The last minutes of the film, of the night, the passing back and forth between his apartment, the club, the subway ride, it was masterfully shot and edited, one of the best scenes I have seen. Kudos not only for McQueen and the cinematographer, but also for Michael.
Because, honestly, you can't say that Fassbender was anything short than fantastic, it was like nothing I have ever seen. At the beginning I was a little skeptical, but that was because of the ordinary, quite boring actions he was put through (the script allowed it), but the second part of the film is truly a work of art. I believe, understand and sympathize with everything he does, I worry for him, I feel his desperation, or his anxiety when he runs for Sissy, and I am 100% with him on the rainy day, near the water. Fassbender deserves a Golden Globe, a Bafta, an Oscar and more. Will he get it? Probably not, the Clooney and Pitts of Hollywood have more charisma and apparent value on the market, but he should be recognized, at least at one of them (probably Baftas).
Another surprise for me was Carey Mulligan- the part of Sissy is very different from what we normally see of her, but she nailed it and gave it so much substance and power. The lovely scene where she sings New York was revealing, at least from my perspective- I felt like her life, personality and story just translated through her eyes and that song, it has hauntingly beautiful. Brandon's relationship with Sissy is hard to define, you can't really tell if he actually loves her, or cares about her, or is afraid. There was definitely something going on between them, but the closest thing to really discovering the truth was the discussion they had on the couch, near the end, and that didn't reveal too much, either. There is tension, there are repressed feelings, and probably love, as well, but Brandon is uncapable of showing his real emotions. It's like he is almost imune to all that is happening in his environment, to his world.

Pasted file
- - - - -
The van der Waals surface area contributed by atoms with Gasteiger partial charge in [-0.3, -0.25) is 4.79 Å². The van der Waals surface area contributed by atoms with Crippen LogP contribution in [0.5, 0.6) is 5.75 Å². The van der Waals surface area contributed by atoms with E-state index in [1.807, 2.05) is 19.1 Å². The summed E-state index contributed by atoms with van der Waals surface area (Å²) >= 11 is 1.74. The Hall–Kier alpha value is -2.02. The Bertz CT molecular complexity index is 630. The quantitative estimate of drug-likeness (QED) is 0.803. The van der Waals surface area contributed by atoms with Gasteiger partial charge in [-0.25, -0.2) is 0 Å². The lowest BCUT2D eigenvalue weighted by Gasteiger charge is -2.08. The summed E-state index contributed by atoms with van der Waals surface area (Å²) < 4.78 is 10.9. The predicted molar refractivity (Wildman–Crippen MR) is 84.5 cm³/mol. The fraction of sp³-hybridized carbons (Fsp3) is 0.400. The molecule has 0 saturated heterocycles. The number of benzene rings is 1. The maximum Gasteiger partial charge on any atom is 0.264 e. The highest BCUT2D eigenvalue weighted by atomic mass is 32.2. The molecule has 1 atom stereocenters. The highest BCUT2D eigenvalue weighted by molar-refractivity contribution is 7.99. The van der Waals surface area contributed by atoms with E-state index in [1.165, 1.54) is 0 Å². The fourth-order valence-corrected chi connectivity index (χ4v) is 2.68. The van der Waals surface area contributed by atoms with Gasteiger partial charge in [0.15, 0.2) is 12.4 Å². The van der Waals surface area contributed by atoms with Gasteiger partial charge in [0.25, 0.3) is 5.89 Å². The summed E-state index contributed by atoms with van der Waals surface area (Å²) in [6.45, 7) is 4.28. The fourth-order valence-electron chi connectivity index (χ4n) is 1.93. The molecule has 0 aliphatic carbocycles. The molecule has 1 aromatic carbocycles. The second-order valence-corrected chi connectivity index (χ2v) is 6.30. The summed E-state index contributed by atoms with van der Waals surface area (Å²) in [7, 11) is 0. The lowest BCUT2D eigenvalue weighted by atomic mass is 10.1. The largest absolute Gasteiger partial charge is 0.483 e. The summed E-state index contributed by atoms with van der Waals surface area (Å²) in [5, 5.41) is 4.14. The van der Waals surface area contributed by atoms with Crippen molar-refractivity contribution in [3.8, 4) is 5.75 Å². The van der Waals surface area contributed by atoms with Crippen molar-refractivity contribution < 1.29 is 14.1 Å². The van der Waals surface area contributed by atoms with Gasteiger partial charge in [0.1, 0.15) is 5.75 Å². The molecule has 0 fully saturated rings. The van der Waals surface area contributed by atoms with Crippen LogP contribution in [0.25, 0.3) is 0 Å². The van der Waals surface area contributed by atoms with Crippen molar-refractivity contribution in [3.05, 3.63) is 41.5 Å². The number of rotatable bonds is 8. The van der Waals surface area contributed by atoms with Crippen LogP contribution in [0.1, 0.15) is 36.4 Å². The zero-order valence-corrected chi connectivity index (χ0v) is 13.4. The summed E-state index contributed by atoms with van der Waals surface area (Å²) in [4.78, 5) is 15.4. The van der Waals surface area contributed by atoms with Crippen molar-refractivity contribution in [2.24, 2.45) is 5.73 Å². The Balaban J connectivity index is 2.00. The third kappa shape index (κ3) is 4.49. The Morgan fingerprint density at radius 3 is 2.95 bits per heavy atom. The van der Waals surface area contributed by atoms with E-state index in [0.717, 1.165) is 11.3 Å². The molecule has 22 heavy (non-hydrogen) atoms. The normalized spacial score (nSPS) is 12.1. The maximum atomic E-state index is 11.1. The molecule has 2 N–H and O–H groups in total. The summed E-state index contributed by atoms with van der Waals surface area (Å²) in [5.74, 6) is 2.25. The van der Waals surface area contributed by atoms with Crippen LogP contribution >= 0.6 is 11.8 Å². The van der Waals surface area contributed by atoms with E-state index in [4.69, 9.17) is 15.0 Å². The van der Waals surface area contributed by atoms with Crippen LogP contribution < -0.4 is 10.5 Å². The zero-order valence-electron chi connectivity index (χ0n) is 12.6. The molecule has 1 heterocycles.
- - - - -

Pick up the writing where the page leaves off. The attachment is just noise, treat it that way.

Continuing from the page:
There are so many other things worth mentioning that I probably forgot, little details that made this movie better in so many way- script-wise, performance-wise or something else entirely. I can't disect all of it, but I am sure you will find other blogs who have noticed different aspects of it. After you read this review, go check out the others.
In the end, Shame is the kind of movie you don't like or appreciate immediately after the credits start rolling. I didn't. But then, you start thinking about it, remember certain scenes and then it hits you- that movie was great.... Fassbender was perfect...the subject was interesting and dramatic....the situations were extreme and sometimes pornographic.....but then again it's about sex addiction.....which is almost like a disease, a terrible situation to be in.....wow, that was powerful! I know I wasn't the only one, my friends got out of the theater rather disappointed, but afterwards, we started talking about it and we all realized it is a great movie!
Shame is worth your 10 pounds or 10 dollars or whatever currency you have! Believe the hype! Go see it!